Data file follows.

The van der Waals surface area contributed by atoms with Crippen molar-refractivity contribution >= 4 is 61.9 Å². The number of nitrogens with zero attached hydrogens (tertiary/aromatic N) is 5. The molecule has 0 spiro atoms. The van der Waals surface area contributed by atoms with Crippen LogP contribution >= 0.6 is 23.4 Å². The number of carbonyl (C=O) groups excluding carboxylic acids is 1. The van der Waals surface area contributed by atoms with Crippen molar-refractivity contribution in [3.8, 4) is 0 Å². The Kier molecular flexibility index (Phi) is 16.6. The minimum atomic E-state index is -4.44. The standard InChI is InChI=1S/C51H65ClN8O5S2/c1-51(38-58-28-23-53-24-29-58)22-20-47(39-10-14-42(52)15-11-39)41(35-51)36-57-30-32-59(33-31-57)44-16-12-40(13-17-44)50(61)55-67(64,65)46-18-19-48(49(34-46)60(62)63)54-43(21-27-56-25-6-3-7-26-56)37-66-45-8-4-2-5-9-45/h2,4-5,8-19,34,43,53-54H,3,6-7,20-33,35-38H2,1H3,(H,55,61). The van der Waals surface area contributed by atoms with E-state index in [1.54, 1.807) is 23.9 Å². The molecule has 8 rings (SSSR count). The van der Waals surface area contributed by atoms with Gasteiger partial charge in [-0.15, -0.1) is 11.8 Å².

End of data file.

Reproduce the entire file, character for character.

The van der Waals surface area contributed by atoms with Crippen molar-refractivity contribution >= 4 is 61.9 Å². The number of nitrogens with zero attached hydrogens (tertiary/aromatic N) is 5. The molecule has 0 spiro atoms. The van der Waals surface area contributed by atoms with Crippen LogP contribution >= 0.6 is 23.4 Å². The number of carbonyl (C=O) groups excluding carboxylic acids is 1. The van der Waals surface area contributed by atoms with Crippen molar-refractivity contribution in [3.8, 4) is 0 Å². The Kier molecular flexibility index (Phi) is 16.6. The minimum atomic E-state index is -4.44. The standard InChI is InChI=1S/C51H65ClN8O5S2/c1-51(38-58-28-23-53-24-29-58)22-20-47(39-10-14-42(52)15-11-39)41(35-51)36-57-30-32-59(33-31-57)44-16-12-40(13-17-44)50(61)55-67(64,65)46-18-19-48(49(34-46)60(62)63)54-43(21-27-56-25-6-3-7-26-56)37-66-45-8-4-2-5-9-45/h2,4-5,8-19,34,43,53-54H,3,6-7,20-33,35-38H2,1H3,(H,55,61). The van der Waals surface area contributed by atoms with E-state index in [1.54, 1.807) is 23.9 Å². The molecule has 8 rings (SSSR count). The van der Waals surface area contributed by atoms with Gasteiger partial charge in [-0.15, -0.1) is 11.8 Å².